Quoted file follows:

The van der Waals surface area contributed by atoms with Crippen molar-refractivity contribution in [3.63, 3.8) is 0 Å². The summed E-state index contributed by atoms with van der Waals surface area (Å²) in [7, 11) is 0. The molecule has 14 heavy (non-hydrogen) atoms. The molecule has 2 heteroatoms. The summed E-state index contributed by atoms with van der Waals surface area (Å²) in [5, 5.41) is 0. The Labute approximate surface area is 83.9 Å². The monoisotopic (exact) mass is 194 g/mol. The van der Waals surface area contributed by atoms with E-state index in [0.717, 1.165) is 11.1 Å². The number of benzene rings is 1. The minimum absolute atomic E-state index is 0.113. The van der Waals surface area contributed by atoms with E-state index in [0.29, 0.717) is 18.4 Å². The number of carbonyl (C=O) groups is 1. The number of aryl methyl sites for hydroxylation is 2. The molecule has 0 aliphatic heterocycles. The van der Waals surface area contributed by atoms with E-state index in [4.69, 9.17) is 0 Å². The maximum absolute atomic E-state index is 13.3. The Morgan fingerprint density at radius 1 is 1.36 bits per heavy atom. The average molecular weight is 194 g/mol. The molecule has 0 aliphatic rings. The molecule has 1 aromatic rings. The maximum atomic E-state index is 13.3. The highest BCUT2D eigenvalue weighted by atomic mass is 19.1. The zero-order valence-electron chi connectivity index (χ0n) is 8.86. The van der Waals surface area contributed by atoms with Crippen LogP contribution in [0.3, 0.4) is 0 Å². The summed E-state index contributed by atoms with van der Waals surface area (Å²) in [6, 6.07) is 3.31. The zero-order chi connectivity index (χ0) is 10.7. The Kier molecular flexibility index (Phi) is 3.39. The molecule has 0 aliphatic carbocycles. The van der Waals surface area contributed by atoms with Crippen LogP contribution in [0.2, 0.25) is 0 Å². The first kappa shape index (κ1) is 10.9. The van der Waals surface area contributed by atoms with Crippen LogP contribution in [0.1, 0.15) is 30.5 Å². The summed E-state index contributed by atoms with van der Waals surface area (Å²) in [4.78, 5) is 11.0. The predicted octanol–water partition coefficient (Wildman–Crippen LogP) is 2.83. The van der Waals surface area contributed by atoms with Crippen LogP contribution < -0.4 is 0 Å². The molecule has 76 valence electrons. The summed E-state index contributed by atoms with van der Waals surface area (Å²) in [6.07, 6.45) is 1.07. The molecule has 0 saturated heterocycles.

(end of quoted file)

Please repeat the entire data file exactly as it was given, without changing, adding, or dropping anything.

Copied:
The van der Waals surface area contributed by atoms with Crippen molar-refractivity contribution in [3.63, 3.8) is 0 Å². The summed E-state index contributed by atoms with van der Waals surface area (Å²) in [7, 11) is 0. The molecule has 14 heavy (non-hydrogen) atoms. The molecule has 2 heteroatoms. The summed E-state index contributed by atoms with van der Waals surface area (Å²) in [5, 5.41) is 0. The Labute approximate surface area is 83.9 Å². The monoisotopic (exact) mass is 194 g/mol. The van der Waals surface area contributed by atoms with E-state index in [0.717, 1.165) is 11.1 Å². The number of benzene rings is 1. The minimum absolute atomic E-state index is 0.113. The van der Waals surface area contributed by atoms with E-state index in [0.29, 0.717) is 18.4 Å². The number of carbonyl (C=O) groups is 1. The number of aryl methyl sites for hydroxylation is 2. The molecule has 0 aliphatic heterocycles. The van der Waals surface area contributed by atoms with E-state index in [4.69, 9.17) is 0 Å². The maximum absolute atomic E-state index is 13.3. The Morgan fingerprint density at radius 1 is 1.36 bits per heavy atom. The average molecular weight is 194 g/mol. The molecule has 0 aliphatic rings. The molecule has 1 aromatic rings. The maximum atomic E-state index is 13.3. The highest BCUT2D eigenvalue weighted by atomic mass is 19.1. The zero-order valence-electron chi connectivity index (χ0n) is 8.86. The van der Waals surface area contributed by atoms with Crippen LogP contribution in [0.3, 0.4) is 0 Å². The summed E-state index contributed by atoms with van der Waals surface area (Å²) in [6, 6.07) is 3.31. The zero-order chi connectivity index (χ0) is 10.7. The Kier molecular flexibility index (Phi) is 3.39. The molecule has 0 aliphatic carbocycles. The van der Waals surface area contributed by atoms with Crippen LogP contribution in [0.2, 0.25) is 0 Å². The first kappa shape index (κ1) is 10.9. The van der Waals surface area contributed by atoms with Crippen LogP contribution in [0.1, 0.15) is 30.5 Å². The summed E-state index contributed by atoms with van der Waals surface area (Å²) in [4.78, 5) is 11.0. The predicted octanol–water partition coefficient (Wildman–Crippen LogP) is 2.83. The van der Waals surface area contributed by atoms with Crippen LogP contribution < -0.4 is 0 Å². The molecule has 76 valence electrons. The summed E-state index contributed by atoms with van der Waals surface area (Å²) in [6.07, 6.45) is 1.07. The molecule has 0 saturated heterocycles.